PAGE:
“And then at 11 a.m. on 6 June, I received an email from the assistant US attorney that Dr. Ashqar is en route back to the United States,” Taurel said. “Needless to say we were extremely relieved.”

Taurel can only speculate what happened. He thinks that the government interpreted the judge’s order to mean that they could only deport him to Jordan, and since that was impossible, they decided to bring him back to the United States.

Ashqar told Taurel that during the entire time he was on the ground in Tel Aviv, no Israeli boarded the plane. But Ashqar said he thought he saw cars belonging to Israel’s Shin Bet secret police around the aircraft – recognizable by their long antennas.

Ashqar also tried to inquire of the ICE agents whether the Palestinian Authority had issued travel documents for him – he never saw any – but was told it wasn’t his concern.

Taurel does not know what the government’s next moves will be and Ashqar’s legal team is looking at all options.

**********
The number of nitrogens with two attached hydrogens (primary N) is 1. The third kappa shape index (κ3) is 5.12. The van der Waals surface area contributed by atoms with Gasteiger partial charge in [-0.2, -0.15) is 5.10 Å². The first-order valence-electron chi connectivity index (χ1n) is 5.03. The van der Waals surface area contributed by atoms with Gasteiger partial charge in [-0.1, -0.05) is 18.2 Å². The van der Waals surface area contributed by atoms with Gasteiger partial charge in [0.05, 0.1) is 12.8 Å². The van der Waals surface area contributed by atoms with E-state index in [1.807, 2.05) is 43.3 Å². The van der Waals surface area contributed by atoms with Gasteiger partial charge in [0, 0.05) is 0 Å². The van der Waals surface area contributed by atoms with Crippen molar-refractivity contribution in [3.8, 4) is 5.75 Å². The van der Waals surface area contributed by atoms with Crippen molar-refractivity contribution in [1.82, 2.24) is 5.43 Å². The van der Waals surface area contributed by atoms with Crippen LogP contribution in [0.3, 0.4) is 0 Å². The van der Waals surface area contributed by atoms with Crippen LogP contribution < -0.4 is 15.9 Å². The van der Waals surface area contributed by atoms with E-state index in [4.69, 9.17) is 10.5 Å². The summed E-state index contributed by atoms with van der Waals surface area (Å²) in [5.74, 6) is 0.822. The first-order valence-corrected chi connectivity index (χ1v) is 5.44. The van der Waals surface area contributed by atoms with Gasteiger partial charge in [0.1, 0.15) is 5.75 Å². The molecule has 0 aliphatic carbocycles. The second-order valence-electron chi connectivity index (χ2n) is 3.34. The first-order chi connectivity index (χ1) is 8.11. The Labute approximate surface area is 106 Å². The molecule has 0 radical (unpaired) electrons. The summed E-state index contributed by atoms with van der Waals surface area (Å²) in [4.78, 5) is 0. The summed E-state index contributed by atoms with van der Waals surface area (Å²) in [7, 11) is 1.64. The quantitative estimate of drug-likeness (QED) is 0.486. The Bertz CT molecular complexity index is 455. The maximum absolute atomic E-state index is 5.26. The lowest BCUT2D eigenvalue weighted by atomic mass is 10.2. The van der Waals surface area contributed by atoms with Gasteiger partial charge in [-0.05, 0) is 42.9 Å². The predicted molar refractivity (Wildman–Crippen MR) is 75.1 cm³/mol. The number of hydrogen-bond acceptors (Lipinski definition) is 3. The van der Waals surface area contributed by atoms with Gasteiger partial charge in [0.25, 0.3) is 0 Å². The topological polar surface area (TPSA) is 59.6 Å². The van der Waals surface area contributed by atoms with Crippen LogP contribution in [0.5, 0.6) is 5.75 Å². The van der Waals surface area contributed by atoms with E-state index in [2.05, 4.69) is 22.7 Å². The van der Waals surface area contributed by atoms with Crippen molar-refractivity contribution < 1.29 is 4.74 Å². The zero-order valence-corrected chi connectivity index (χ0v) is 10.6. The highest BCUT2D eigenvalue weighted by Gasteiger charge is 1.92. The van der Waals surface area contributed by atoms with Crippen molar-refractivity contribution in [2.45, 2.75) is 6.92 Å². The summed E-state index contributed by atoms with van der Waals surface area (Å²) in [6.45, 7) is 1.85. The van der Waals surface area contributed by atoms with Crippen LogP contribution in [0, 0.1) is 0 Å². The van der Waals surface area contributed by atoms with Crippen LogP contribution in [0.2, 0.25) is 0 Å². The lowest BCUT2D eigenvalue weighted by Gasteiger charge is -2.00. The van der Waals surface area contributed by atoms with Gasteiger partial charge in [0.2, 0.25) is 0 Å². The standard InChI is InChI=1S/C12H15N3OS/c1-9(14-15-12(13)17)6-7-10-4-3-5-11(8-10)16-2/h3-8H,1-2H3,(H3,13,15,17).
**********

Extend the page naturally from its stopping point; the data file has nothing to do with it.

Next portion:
Taurel says lawyers have already filed an appeal with the US Court of Appeals for the Fourth Circuit of Judge Ellis’ order that he does not have jurisdiction over crucial parts of the case.

On Friday they also filed for a stay of Ashqar’s deportation order.

The clerk of the US Fourth Circuit Court of Appeals informed Taurel on Friday that the government has undertaken not to try to deport Ashqar again until at least 14 June, giving the court time to hear the case.

Throughout his long detention by the US, Ashqar has been classified as a low security prisoner.

Now he’s being held in a medium to high security facility, a move that Taurel thinks may be punitive.

“Extreme injustice”

To give some perspective to the ordeal endured by Ashqar, in 2007, Lewis Libby, chief of staff to Vice President Dick Cheney, was convicted of lying to a federal grand jury about the disclosure of the identity of a CIA agent.